The Most Irony Ever: Food Poisoning Strikes Diners at Gov’t Food Safety Summit

FeaturedOur Health

(Originally published at Nutritional Anarchy)


I’m always making a joke that our overblown government couldn’t even get together and make a noodle salad without finding some magical way to screw it up.

Apparently, and sadly so, that snarky bit of sarcasm isn’t all that far off the mark.

Food served at a Food Safety Summit held earlier this month between several of our federal agencies including the U.S. Food and Drug Administration and the Centers for Disease Control and Prevention, and Big Food industry giants the likes of Tyson, ConAgra and McDonald’s, actually gave some of the people who attended food poisoning.

At least four people called the Baltimore City Health Department this week to report that they developed diarrhea, nausea and other symptoms about 12 hours after eating a meal April 9 during the conference at the Baltimore Convention Center. (source)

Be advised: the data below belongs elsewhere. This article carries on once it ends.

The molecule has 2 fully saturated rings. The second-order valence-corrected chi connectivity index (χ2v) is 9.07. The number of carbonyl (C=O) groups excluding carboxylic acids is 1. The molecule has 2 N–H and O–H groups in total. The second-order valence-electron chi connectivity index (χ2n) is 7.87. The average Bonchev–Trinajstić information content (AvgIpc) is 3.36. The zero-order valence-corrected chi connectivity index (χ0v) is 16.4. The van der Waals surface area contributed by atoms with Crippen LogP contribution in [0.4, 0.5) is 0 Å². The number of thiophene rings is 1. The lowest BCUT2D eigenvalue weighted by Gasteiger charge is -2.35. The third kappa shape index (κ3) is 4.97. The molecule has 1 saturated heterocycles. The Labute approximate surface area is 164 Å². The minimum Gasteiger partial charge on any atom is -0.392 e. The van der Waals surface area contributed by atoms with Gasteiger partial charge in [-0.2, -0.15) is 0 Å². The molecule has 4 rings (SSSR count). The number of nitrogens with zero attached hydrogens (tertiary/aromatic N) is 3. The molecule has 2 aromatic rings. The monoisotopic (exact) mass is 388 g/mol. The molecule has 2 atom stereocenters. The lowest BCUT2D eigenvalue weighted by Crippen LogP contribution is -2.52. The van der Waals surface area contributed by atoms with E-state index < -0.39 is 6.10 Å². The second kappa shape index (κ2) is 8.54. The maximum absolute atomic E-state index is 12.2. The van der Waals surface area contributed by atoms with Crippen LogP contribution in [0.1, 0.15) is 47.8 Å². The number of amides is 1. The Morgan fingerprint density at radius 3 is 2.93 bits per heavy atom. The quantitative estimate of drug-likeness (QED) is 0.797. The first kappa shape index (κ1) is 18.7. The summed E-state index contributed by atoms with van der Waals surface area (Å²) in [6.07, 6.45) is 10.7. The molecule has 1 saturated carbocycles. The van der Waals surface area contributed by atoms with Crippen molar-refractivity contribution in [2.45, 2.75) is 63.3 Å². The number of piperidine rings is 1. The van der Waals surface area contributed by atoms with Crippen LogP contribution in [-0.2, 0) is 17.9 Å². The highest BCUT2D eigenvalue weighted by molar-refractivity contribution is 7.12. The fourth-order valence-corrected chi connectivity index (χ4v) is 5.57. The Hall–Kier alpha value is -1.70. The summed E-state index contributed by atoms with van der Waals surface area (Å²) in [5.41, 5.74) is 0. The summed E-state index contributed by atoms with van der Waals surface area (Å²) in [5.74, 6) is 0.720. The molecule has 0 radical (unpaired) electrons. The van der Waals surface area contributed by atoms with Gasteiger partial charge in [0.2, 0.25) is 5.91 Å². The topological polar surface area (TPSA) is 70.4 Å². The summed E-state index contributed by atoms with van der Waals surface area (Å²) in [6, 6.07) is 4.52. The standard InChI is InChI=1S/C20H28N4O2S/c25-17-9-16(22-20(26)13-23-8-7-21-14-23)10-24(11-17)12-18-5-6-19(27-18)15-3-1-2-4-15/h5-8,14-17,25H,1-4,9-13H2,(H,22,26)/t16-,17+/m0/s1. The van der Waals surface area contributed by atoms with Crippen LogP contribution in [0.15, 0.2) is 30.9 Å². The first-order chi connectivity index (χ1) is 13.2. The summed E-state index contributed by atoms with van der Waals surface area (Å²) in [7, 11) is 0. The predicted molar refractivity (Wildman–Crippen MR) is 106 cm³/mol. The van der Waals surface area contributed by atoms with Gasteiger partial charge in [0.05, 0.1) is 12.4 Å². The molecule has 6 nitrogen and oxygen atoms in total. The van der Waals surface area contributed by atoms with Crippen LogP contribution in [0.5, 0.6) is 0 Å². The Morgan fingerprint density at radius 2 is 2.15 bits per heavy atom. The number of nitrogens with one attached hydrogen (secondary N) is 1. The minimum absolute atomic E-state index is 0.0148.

That was halfway through the conference, which transpired April 8-10. More than 1,500 food safety professionals were in attendance. An investigation by the Maryland Department of Health and Mental Hygiene’s outbreak response unit is ongoing, and officials have yet to determine how many of those 1,500 people became ill during the summit.

Several officials with the federal Food and Drug Administration and the Centers for Disease Control and Prevention attended the gathering and may have been affected.

“A couple of our folks indicated that they had experienced symptoms associated with food poisoning after the summit,” said Juli Putnam, an FDA spokeswoman. (source)

They aren’t the only ones. A lot of people are getting sick from what we’re eating in this country these days. Food allergies, auto-immune disorders, obesity and diabetes are skyrocketing.

This situation just serves as the cherry on top of the total farce that is food safety in our country.

Yeah, I said it. Here are the first three reasons (of many) that come to mind.

1. Genetically modified crops are basically self-regulated.